A leader of the incoming Democratic Congress, business travellers and privacy advocates have expressed outrage over computerised “terror score” assessments.
The system, which targets international travellers, is managed from an unmarked, two-storey brick building in Washington’s Virginia suburbs.
Incoming Senate Judiciary Chairman Senator Patrick Leahy pledged greater scrutiny of such government database-mining projects after reading that during the past four years millions of Americans had been evaluated without their knowledge to assess the risks that they could be terrorists or criminals.
“Data banks like this are overdue for oversight,” said Leahy, who will take over the Judiciary on January 4. “That is going to change in the new Congress.”
The Associated Press reported on Thursday that Americans and foreigners crossing US borders since 2002 have been assessed by the Homeland Security Department’s computerised Automated Targeting System, or ATS.
The travellers are not allowed to see or directly challenge the risk assessments, which the government intends to keep on file for 40 years.
Some or all data in the system can be shared with state, local and foreign governments for use in hiring, contracting and licensing decisions.
Courts and even some private contractors can obtain some of the data under certain circumstances.
“It is simply incredible that the Bush administration is willing to share this sensitive information with foreign governments and even private employers, while refusing to allow US citizens to see or challenge their own terror scores,” Leahy said.
The system “highlights the danger of government use of technology to conduct widespread surveillance of our daily lives without proper safeguards for privacy”.
“I have never seen anything as egregious as this,” said Kevin Mitchell, president of the Business Travel Coalition, which advocates for business travellers. It was “evidence of what can happen when there isn’t proper oversight and accountability”.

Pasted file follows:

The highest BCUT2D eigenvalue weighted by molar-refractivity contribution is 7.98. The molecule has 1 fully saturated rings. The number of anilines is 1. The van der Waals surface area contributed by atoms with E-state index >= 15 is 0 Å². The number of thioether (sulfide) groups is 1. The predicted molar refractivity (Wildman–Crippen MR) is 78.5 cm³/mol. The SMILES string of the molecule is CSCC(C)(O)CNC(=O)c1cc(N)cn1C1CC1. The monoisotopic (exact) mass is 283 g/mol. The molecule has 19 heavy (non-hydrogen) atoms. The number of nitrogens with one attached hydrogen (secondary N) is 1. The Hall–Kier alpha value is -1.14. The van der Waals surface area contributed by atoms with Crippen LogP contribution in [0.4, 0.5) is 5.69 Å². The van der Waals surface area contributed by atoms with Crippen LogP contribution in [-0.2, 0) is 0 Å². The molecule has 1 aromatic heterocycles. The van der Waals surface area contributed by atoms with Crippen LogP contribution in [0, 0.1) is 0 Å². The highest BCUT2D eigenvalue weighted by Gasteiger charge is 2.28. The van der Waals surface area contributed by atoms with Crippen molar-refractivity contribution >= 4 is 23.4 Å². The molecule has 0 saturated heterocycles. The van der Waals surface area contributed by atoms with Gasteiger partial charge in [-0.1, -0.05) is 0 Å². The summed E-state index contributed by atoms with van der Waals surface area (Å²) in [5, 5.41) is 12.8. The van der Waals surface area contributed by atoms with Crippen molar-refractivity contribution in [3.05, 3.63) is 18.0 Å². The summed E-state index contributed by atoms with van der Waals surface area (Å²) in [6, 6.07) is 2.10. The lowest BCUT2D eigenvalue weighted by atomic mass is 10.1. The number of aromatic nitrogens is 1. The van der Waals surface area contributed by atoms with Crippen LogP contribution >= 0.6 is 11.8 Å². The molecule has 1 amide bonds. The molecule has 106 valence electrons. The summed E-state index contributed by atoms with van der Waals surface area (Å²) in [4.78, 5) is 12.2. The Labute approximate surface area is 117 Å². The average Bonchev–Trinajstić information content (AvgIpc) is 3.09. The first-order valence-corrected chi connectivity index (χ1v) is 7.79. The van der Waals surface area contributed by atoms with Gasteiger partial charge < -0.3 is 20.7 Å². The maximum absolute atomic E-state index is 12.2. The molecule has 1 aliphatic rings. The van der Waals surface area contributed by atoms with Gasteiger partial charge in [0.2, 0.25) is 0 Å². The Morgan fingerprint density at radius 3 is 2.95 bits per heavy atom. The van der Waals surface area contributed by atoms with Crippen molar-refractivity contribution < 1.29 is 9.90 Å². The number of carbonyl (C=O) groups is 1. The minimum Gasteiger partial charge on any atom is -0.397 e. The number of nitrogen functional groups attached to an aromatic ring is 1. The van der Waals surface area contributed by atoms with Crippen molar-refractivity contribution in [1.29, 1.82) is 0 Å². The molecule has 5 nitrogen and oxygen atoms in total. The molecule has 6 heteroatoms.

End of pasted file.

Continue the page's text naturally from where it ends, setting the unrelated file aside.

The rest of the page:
By early today, the US government had received 22 written public comments about its after-the-fact disclosure of the programme last month in the Federal Register, a fine-print compendium of federal rules.
All either opposed it outright or objected to the lack of a direct means for people to correct errors in the database about themselves.
“As a US citizen who spends much time outside the US, I can understand the need for good security,” wrote Colin Edmunds. “However, just as I would not participate in a banking/credit card system where I have no recourse to correct or even view my personal data, I cannot accept the same of my government.”
“Never before in American history has our government gotten into the business of creating mass ‘risk assessment’ ratings of its own citizens,” said Barry Steinhardt, a lawyer for the American Civil Liberties Union.
He said the ACLU was stunned that the program has been undertaken “with virtually no opportunity for the public to evaluate or comment on it”.
The Homeland Security Department says the nation’s ability to spot criminals and other security threats “would be critically impaired without access to this data”.
Round the clock, the targeters from Homeland Security’s Customs and Border Protection agency analyse information from multiple sources, not just ATS.
They compare names to terrorist watch lists and mine the Treasury Enforcement Communications System and other automated systems that bring data about cargo, travellers and commercial workers entering or leaving the 317 US ports, searching for suspicious people and cargo.
Almost every person entering and leaving the US by air, sea or land is assessed based on ATS’ analysis of their travel records and other data, including items such as where they are from, how they paid for tickets, their vehicle records, past one-way travel, seating preferences and even the kind of meals they ordered.
Government officials could not say whether ATS has apprehended any terrorists.
Based on all the information available to them, federal agents turn back about 45 foreign apparent criminals a day at US borders, according to Homeland Security’s Customs and Border Protection spokesman Bill Anthony.
He could not say how many were spotted by ATS.